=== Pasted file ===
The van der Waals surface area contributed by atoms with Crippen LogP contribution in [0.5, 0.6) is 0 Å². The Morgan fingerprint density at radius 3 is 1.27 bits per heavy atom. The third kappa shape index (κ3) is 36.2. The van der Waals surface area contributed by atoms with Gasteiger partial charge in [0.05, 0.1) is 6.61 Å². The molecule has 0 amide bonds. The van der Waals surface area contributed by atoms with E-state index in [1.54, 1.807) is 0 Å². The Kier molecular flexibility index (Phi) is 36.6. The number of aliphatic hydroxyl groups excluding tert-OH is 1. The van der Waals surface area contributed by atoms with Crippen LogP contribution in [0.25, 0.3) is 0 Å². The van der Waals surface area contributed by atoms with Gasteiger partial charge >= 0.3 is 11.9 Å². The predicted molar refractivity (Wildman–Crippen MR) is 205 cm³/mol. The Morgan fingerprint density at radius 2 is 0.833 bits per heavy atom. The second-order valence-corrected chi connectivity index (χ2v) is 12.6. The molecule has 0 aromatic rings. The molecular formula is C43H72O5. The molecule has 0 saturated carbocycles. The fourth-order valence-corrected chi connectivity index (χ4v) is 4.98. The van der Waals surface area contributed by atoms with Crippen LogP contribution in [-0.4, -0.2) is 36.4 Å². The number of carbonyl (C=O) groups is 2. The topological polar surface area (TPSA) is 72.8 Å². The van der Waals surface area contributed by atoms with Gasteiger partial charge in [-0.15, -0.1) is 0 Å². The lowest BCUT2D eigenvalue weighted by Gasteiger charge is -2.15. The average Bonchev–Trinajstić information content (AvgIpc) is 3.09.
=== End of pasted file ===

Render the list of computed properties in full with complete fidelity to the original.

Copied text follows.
The van der Waals surface area contributed by atoms with Crippen LogP contribution in [0.5, 0.6) is 0 Å². The Morgan fingerprint density at radius 3 is 1.27 bits per heavy atom. The third kappa shape index (κ3) is 36.2. The van der Waals surface area contributed by atoms with Gasteiger partial charge in [0.05, 0.1) is 6.61 Å². The molecule has 0 amide bonds. The van der Waals surface area contributed by atoms with E-state index in [1.54, 1.807) is 0 Å². The Kier molecular flexibility index (Phi) is 36.6. The number of aliphatic hydroxyl groups excluding tert-OH is 1. The van der Waals surface area contributed by atoms with Crippen LogP contribution in [0.25, 0.3) is 0 Å². The van der Waals surface area contributed by atoms with Gasteiger partial charge >= 0.3 is 11.9 Å². The predicted molar refractivity (Wildman–Crippen MR) is 205 cm³/mol. The Morgan fingerprint density at radius 2 is 0.833 bits per heavy atom. The second-order valence-corrected chi connectivity index (χ2v) is 12.6. The molecule has 0 aromatic rings. The molecular formula is C43H72O5. The molecule has 0 saturated carbocycles. The fourth-order valence-corrected chi connectivity index (χ4v) is 4.98. The van der Waals surface area contributed by atoms with Crippen LogP contribution in [-0.4, -0.2) is 36.4 Å². The number of carbonyl (C=O) groups is 2. The topological polar surface area (TPSA) is 72.8 Å². The van der Waals surface area contributed by atoms with Gasteiger partial charge in [-0.15, -0.1) is 0 Å². The lowest BCUT2D eigenvalue weighted by Gasteiger charge is -2.15. The average Bonchev–Trinajstić information content (AvgIpc) is 3.09.